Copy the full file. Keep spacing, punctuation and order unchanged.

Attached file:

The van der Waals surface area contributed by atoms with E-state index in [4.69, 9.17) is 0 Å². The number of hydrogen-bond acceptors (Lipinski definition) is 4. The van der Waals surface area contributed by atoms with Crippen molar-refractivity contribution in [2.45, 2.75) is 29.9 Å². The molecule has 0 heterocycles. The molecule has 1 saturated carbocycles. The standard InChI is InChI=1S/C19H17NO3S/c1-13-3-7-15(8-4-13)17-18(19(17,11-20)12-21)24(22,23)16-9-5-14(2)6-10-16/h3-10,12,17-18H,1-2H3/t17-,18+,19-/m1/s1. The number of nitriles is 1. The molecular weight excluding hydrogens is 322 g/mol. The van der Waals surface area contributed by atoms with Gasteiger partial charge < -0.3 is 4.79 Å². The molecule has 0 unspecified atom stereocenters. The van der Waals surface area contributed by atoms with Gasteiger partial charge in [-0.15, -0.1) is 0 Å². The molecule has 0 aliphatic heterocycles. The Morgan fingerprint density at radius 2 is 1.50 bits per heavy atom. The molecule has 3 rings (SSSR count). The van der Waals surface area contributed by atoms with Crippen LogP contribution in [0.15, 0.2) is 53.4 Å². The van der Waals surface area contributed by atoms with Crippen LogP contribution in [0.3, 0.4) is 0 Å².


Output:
The van der Waals surface area contributed by atoms with E-state index in [4.69, 9.17) is 0 Å². The number of hydrogen-bond acceptors (Lipinski definition) is 4. The van der Waals surface area contributed by atoms with Crippen molar-refractivity contribution in [2.45, 2.75) is 29.9 Å². The molecule has 0 heterocycles. The molecule has 1 saturated carbocycles. The standard InChI is InChI=1S/C19H17NO3S/c1-13-3-7-15(8-4-13)17-18(19(17,11-20)12-21)24(22,23)16-9-5-14(2)6-10-16/h3-10,12,17-18H,1-2H3/t17-,18+,19-/m1/s1. The number of nitriles is 1. The molecular weight excluding hydrogens is 322 g/mol. The van der Waals surface area contributed by atoms with Gasteiger partial charge < -0.3 is 4.79 Å². The molecule has 0 unspecified atom stereocenters. The van der Waals surface area contributed by atoms with Gasteiger partial charge in [-0.15, -0.1) is 0 Å². The molecule has 0 aliphatic heterocycles. The Morgan fingerprint density at radius 2 is 1.50 bits per heavy atom. The molecule has 3 rings (SSSR count). The van der Waals surface area contributed by atoms with Crippen LogP contribution in [0.15, 0.2) is 53.4 Å². The van der Waals surface area contributed by atoms with Crippen LogP contribution in [0.3, 0.4) is 0 Å².